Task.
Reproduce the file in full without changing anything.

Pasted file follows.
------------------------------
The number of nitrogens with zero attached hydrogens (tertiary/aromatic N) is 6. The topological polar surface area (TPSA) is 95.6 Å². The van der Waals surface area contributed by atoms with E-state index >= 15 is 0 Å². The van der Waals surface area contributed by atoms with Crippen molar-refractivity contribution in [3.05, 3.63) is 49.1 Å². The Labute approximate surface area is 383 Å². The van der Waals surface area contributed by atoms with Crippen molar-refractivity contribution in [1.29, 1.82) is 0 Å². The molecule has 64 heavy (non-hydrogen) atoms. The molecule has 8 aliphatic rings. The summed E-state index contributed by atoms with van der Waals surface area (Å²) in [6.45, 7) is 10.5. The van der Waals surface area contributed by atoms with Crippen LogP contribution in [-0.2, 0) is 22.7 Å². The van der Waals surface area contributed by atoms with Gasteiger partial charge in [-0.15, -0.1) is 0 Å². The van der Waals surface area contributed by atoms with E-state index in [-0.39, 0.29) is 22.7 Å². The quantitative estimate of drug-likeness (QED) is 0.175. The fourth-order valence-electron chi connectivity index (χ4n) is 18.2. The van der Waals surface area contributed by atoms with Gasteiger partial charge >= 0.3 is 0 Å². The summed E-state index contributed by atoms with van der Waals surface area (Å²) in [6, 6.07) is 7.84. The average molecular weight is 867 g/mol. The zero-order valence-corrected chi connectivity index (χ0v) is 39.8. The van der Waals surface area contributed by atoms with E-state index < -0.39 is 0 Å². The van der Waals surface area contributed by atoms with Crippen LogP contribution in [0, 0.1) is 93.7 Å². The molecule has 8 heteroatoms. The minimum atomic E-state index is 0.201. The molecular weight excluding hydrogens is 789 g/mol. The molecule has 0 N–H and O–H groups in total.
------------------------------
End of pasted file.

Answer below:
The number of nitrogens with zero attached hydrogens (tertiary/aromatic N) is 6. The topological polar surface area (TPSA) is 95.6 Å². The van der Waals surface area contributed by atoms with E-state index >= 15 is 0 Å². The van der Waals surface area contributed by atoms with Crippen molar-refractivity contribution in [3.05, 3.63) is 49.1 Å². The Labute approximate surface area is 383 Å². The van der Waals surface area contributed by atoms with Crippen molar-refractivity contribution in [1.29, 1.82) is 0 Å². The molecule has 64 heavy (non-hydrogen) atoms. The molecule has 8 aliphatic rings. The summed E-state index contributed by atoms with van der Waals surface area (Å²) in [6.45, 7) is 10.5. The van der Waals surface area contributed by atoms with Crippen LogP contribution in [-0.2, 0) is 22.7 Å². The van der Waals surface area contributed by atoms with Gasteiger partial charge in [-0.15, -0.1) is 0 Å². The van der Waals surface area contributed by atoms with E-state index in [-0.39, 0.29) is 22.7 Å². The quantitative estimate of drug-likeness (QED) is 0.175. The fourth-order valence-electron chi connectivity index (χ4n) is 18.2. The van der Waals surface area contributed by atoms with Gasteiger partial charge >= 0.3 is 0 Å². The summed E-state index contributed by atoms with van der Waals surface area (Å²) in [6, 6.07) is 7.84. The average molecular weight is 867 g/mol. The zero-order valence-corrected chi connectivity index (χ0v) is 39.8. The van der Waals surface area contributed by atoms with E-state index < -0.39 is 0 Å². The van der Waals surface area contributed by atoms with Crippen LogP contribution in [0, 0.1) is 93.7 Å². The molecule has 8 heteroatoms. The minimum atomic E-state index is 0.201. The molecular weight excluding hydrogens is 789 g/mol. The molecule has 0 N–H and O–H groups in total.